The ups and downs of a rookie season are rites of passage for NHL players, and Bruins right winger Anders Bjork is no exception.
A hard hit to the head from Toronto’s Matt Martin Nov. 11 was the first down for the speedy 21-year-old. Sitting out for the next seven games was next.
Even when cleared to play, jumping back into an NHL lineup isn’t easy on the body or the brain. Learning how to fight back to full-strength has been Bjork’s latest lesson.
Since his return to the lineup on Dec. 2, Bjork has only put up one point – a goal vs. the struggling Arizona Coyotes – through six games. Compare that to nine points (three goals, six assists) in his first 16 games, and it’s clear that he hasn’t been the same player.
Bjork’s 6:47 TOI and 11 shifts in Thursday’s 5-3 loss to the Capitals were both season lows.
“This league has different levels as you go along, it’s tough enough for the young guys when they’re healthy…this is another level and he’s going to have to catch up,” Bruce Cassidy said about Bjork. “It [rookie adjustment period] happens to a lot of guys… it’s a good test. We saw it with [Danton] Heinen last year and he kind of had to figure it out…That’s where Anders is right now and he’s got to fight his way through it.”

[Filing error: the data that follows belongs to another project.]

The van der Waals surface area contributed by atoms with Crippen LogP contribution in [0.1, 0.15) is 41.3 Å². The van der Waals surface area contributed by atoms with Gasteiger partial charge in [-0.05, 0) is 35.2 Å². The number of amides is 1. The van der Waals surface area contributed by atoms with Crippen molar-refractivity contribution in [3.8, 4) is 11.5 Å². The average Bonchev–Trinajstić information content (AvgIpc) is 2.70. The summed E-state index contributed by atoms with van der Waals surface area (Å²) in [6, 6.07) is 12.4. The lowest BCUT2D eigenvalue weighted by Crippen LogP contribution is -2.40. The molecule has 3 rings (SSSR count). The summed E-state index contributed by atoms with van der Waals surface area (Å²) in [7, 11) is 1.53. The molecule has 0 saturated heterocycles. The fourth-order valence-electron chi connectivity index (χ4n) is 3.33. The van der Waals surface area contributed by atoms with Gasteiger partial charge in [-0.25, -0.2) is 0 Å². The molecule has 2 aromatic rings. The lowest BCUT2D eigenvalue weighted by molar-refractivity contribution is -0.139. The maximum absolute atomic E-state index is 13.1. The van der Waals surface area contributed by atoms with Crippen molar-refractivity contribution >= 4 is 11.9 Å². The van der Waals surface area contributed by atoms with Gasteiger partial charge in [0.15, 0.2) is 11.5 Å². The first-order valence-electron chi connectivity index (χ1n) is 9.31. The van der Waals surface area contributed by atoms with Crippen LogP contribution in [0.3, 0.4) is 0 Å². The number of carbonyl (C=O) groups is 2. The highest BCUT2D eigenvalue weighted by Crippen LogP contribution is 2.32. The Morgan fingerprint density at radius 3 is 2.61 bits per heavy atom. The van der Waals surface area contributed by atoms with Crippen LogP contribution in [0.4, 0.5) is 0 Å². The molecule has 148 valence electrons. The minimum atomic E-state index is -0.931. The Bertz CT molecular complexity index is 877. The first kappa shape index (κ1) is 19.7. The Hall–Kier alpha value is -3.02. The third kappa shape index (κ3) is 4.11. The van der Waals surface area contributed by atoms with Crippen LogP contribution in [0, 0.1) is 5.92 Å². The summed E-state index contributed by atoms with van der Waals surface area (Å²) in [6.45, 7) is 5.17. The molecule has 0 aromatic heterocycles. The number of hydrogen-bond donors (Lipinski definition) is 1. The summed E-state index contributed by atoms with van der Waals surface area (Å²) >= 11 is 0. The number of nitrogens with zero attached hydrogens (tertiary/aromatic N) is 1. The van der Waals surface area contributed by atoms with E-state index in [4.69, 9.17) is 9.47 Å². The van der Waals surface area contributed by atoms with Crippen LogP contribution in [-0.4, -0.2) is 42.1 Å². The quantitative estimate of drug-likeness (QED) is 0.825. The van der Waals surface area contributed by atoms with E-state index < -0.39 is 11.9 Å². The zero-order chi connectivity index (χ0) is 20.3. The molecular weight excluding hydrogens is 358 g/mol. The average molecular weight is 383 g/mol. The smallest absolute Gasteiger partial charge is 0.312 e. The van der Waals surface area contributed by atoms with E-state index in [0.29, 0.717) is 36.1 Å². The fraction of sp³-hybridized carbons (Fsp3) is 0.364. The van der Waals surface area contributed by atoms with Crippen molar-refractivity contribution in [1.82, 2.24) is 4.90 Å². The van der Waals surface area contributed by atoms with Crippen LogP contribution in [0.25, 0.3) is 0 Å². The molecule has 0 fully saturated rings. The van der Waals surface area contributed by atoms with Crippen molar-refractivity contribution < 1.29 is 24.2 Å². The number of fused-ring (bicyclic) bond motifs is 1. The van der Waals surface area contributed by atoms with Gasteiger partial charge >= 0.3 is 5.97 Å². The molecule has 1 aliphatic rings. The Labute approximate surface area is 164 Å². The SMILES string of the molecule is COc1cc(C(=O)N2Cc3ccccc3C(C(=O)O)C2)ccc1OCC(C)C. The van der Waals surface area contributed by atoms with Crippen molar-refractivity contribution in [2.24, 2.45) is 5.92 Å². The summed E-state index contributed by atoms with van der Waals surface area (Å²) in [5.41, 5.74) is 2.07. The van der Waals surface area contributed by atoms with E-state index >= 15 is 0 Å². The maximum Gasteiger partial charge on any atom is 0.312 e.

Heinen made the Bruins out of training camp last season, and after going pointless through his first eight games, he was sent to Providence for the rest of the season. Back in the NHL with 17 points (6 goals, 11 assists) and a plus-three in 25 games, letting Heinen develop in the AHL was clearly the right decision.
After Friday’s practice, Cassidy said he thinks “it’s time” for Ryan Spooner’s return to the lineup with an official decision coming tomorrow, meaning Bjork will likely be scratched for Saturday’s game against the Rangers.
Could the Bruins implement a similar strategy they used for Heinen’s development with Bjork?
The 2014 fifth-round pick has exceeded initial expectations, but some patience and experience can only benefit the Bruins in the long term – especially with Spooner’s impending return. So long as both parties have an understanding that an AHL assignment wouldn’t be forever, it could work as a route back to the confidence and speed essential to Bjork’s game.
At the very least, maybe some time in the press box will be Bjork’s next lesson.
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